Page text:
United States: Keeping It Real: Litigation Insights From ‘Making A Murderer'

It's mid-January, and I'm sitting in my office writing this post while snow falls outside. (Yes, we get snow in South Carolina and, yes, it terrifies us.) The snow, however, reminds me of the frozen northern Wisconsin landscapes featured in my latest binge-watching favorite, Netflix's Making a Murderer.

If you've not seen it yet, Making a Murderer is a fascinating serial documentary about the murder trial of Steve Avery. Mr. Avery swears by his innocence and defends the murder charge by claiming that the local sheriff's office framed him. DNA evidence had exonerated Avery of a prior rape conviction (or at least raised sufficient doubt to require his release from prison). He sued the county for his earlier conviction, and soon after key depositions were taken in his lawsuit, a young woman went missing. Key evidence was found near Avery's home (including charred remains of the missing woman), and he was arrested. He claimed someone set him up and that the police overlooked evidence of his innocence.

This post is not about his innocence or guilt. Instead, I want to bring readers' attention to the show because I appreciate the honest way it depicts how trials really play out. If you've never been through a trial, Making a Murderer is a good place to start to get a feel for how it actually happens. You won't see a flashy Corbin Bernsen or an upright Gregory Peck delivering smooth, flawless questions and orations. Instead, you'll see well-prepared, determined, and competent lawyers in the real work of a real world trial.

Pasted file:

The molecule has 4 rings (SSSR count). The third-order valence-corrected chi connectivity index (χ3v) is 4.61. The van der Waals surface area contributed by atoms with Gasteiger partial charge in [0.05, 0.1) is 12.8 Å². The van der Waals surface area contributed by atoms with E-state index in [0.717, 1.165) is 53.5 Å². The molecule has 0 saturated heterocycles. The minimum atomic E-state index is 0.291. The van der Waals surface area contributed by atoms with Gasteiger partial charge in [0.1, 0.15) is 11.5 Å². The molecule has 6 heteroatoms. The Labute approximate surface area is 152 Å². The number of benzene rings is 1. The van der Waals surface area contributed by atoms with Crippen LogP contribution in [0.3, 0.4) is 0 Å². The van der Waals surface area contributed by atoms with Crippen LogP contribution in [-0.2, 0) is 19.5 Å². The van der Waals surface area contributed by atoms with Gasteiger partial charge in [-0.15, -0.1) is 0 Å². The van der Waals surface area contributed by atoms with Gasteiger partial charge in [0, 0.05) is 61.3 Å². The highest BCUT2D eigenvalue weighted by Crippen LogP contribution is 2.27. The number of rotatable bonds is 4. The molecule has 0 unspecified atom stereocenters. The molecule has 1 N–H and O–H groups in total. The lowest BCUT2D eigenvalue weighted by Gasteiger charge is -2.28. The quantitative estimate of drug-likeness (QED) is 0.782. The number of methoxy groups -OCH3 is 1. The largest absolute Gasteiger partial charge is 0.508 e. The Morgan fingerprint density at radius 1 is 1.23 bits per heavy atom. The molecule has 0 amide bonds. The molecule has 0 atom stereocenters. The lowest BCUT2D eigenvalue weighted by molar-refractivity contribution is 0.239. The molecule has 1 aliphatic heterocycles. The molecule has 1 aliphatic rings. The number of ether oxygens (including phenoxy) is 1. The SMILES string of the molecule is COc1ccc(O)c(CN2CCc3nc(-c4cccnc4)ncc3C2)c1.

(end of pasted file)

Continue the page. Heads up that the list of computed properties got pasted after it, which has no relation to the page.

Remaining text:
Here's a few takeaways for fans of the show:

First, Making a Murderer has the advantage of being a 10-episode serial documentary, which allows plenty of time for the investigation, pretrial process, and trial to play out for viewers. Instead of very short snippets, the format gives you a chance to see longer excerpts from many neglected yet important parts of the litigation process.

Second, you get to see what witness examination really looks like. The prosecutor prefers to examine witnesses while seated at counsel table. The defense attorneys prefer to stand at counsel table while examining witnesses. Witness examination is hard work, and even a well-prepared examiner will have to pause, think, go back to clarify testimony, and (most of the time) stay in place. High drama is very rare and, at times, the testimony seems pretty boring. Nevertheless, the show demonstrates how difficult it is to piece together a case or defense.

Finally, the show captured the gut-wrenching wait for a jury verdict. In the show, both sides' lawyers, family members, and other interested parties wait for word that the jury has reached a verdict. They are tethered to their phones and sit (almost in agony) waiting for the word. From the time the jury is out until the verdict is read, no one is doing much of anything, but at the same time they (and you) are on the edge of your seat. The same is true of any jury trial: Waiting for a group of complete strangers to come back and render judgment on a dispute that you've been living for several years is draining and extremely tense.

Even though Making a Murderer features a criminal trial, it offers a welcome and realistic portrayal of the judicial process that we rarely get from popular culture. We've all heard from parties in criminal and civil cases that they "want their day in court" or that they're ready to take their case to a jury–and most of the time it's for good reason. Still, anyone involved in any kind of litigation should know what they're signing up for, and Making a Murderer does us all the favor of giving one of the most extended, realistic portrayals of the process I've encountered.

The content of this article is intended to provide a general guide to the subject matter. Specialist advice should be sought about your specific circumstances.

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